Allan Kardec

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20. One naturally asks: why have there not been formed more living beings in the same conditions as the first to appear on Earth?

The question of abiogenesis with which science is occupied today, although yet diversely decided upon, cannot fail to throw light upon this subject. The problem proposed is this: are there spontaneously formed in our day organic beings by the sole union of the constituent elements without previous germs produced by ordinary generation, i.e., without fathers or mothers?

The partisans of abiogenesis reply affirmatively, and are supported by direct observations, which seem conclusive. Others think that all living beings are reproduced by one another, and support this fact arrived at by experience, as the germs of certain vegetable and animal species, being dispersed, can preserve a latent vitality for a considerable time until circumstances are favorable to their birth. This opinion does not answer any question concerning the formation of the first parents of any species.

21. Without discussing the two systems, it is well to remark that the principle of abiogenesis can evidently be applied only to the inferior order of beings of the vegetable and animal kingdoms, to those on which life is commencing to dawn, their organisms being extremely simple and rudimentary. These are probably the first which have appeared upon the Earth, of which the generation has been spontaneous. We could thus form an idea of a permanent analogous creation to this which has taken place in the first ages of the world.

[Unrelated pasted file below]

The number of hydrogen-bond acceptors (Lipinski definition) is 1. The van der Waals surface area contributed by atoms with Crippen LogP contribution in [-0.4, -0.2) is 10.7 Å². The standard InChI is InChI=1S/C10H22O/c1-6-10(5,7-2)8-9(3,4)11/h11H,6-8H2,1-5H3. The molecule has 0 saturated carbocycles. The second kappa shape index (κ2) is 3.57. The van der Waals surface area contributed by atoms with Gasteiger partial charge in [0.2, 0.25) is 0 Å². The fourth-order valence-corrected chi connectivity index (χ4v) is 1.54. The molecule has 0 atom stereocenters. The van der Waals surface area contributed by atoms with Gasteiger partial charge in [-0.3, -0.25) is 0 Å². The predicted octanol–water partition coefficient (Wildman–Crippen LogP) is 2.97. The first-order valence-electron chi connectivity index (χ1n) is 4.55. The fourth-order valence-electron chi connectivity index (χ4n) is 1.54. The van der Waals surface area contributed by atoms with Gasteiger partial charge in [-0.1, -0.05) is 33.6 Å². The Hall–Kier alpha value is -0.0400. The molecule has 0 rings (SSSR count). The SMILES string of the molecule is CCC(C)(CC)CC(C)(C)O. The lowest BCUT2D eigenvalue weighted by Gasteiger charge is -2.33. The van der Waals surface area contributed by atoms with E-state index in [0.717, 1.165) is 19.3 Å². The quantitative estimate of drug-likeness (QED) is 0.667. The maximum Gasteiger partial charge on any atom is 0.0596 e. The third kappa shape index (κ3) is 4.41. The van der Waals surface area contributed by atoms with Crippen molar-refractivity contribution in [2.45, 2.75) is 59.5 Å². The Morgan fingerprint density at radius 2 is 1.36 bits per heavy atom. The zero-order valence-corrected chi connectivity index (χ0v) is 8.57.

22. Why, then, could not beings of a complex organization be formed in the same manner? That these beings have not always existed is a positive fact: then they must have had a beginning. If moss, lichens, zoophytes, infusorians, intestinal worms, and others can be spontaneously produced, why is it not the same with trees, fishes, dogs, and horses?

For a time investigations rest here. The conducting thread is lost, and, until that be found, the field is open to hypothesis. It would then be imprudent and premature to give any views on the subject as absolute truths.

23. If the fact of abiogenesis is proved, however limited it may be, it is no less a capital fact, a steady beacon-light on the way to new discoveries. If complex organic beings are produced in this manner, who knows how they have obtained their origin? Who knows the secret of all transformations? When one regards the oak and the acorn, who can say if a mysterious tie does not exist between the polyp and the elephant? (n° 25). From our current state of knowledge we cannot thus far establish the theory of permanent spontaneous generation, expect as a hypothesis; however a hypothesis that will perhaps in the future take a prominent place among the incontestable scientific truths. *

*« Revue Spirite, » July 1868, page 201: Development of the Theory of Abiogenesis.

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